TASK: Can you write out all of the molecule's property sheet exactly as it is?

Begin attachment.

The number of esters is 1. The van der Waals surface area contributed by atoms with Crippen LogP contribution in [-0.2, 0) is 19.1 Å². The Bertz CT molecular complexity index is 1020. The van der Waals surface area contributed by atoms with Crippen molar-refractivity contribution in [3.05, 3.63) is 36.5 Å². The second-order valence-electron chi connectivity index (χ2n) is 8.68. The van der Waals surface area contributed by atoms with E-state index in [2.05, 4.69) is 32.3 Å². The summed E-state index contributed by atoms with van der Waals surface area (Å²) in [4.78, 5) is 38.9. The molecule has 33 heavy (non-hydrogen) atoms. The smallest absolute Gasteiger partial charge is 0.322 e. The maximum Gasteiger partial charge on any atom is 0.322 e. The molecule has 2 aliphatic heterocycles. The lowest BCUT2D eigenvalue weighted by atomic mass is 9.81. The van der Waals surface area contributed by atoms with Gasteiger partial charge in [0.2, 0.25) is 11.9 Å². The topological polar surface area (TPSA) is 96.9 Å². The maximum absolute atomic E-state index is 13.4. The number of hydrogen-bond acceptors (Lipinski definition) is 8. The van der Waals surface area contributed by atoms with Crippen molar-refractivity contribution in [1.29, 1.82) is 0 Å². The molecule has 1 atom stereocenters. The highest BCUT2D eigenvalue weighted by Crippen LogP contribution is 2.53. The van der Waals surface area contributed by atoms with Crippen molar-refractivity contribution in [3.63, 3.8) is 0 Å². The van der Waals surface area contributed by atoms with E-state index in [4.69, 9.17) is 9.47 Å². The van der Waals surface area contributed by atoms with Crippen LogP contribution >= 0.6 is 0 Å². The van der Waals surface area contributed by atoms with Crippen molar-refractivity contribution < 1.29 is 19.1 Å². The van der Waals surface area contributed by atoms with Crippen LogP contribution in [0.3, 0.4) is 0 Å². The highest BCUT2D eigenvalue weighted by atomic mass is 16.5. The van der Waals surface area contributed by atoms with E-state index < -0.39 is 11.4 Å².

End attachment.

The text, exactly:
The number of esters is 1. The van der Waals surface area contributed by atoms with Crippen LogP contribution in [-0.2, 0) is 19.1 Å². The Bertz CT molecular complexity index is 1020. The van der Waals surface area contributed by atoms with Crippen molar-refractivity contribution in [3.05, 3.63) is 36.5 Å². The second-order valence-electron chi connectivity index (χ2n) is 8.68. The van der Waals surface area contributed by atoms with E-state index in [2.05, 4.69) is 32.3 Å². The summed E-state index contributed by atoms with van der Waals surface area (Å²) in [4.78, 5) is 38.9. The molecule has 33 heavy (non-hydrogen) atoms. The smallest absolute Gasteiger partial charge is 0.322 e. The maximum Gasteiger partial charge on any atom is 0.322 e. The molecule has 2 aliphatic heterocycles. The lowest BCUT2D eigenvalue weighted by atomic mass is 9.81. The van der Waals surface area contributed by atoms with Gasteiger partial charge in [0.2, 0.25) is 11.9 Å². The topological polar surface area (TPSA) is 96.9 Å². The maximum absolute atomic E-state index is 13.4. The number of hydrogen-bond acceptors (Lipinski definition) is 8. The van der Waals surface area contributed by atoms with Crippen molar-refractivity contribution in [1.29, 1.82) is 0 Å². The molecule has 1 atom stereocenters. The highest BCUT2D eigenvalue weighted by Crippen LogP contribution is 2.53. The van der Waals surface area contributed by atoms with Crippen molar-refractivity contribution in [3.63, 3.8) is 0 Å². The van der Waals surface area contributed by atoms with E-state index in [4.69, 9.17) is 9.47 Å². The van der Waals surface area contributed by atoms with Crippen LogP contribution >= 0.6 is 0 Å². The van der Waals surface area contributed by atoms with Crippen molar-refractivity contribution < 1.29 is 19.1 Å². The van der Waals surface area contributed by atoms with Crippen LogP contribution in [0.3, 0.4) is 0 Å². The highest BCUT2D eigenvalue weighted by atomic mass is 16.5. The van der Waals surface area contributed by atoms with E-state index < -0.39 is 11.4 Å².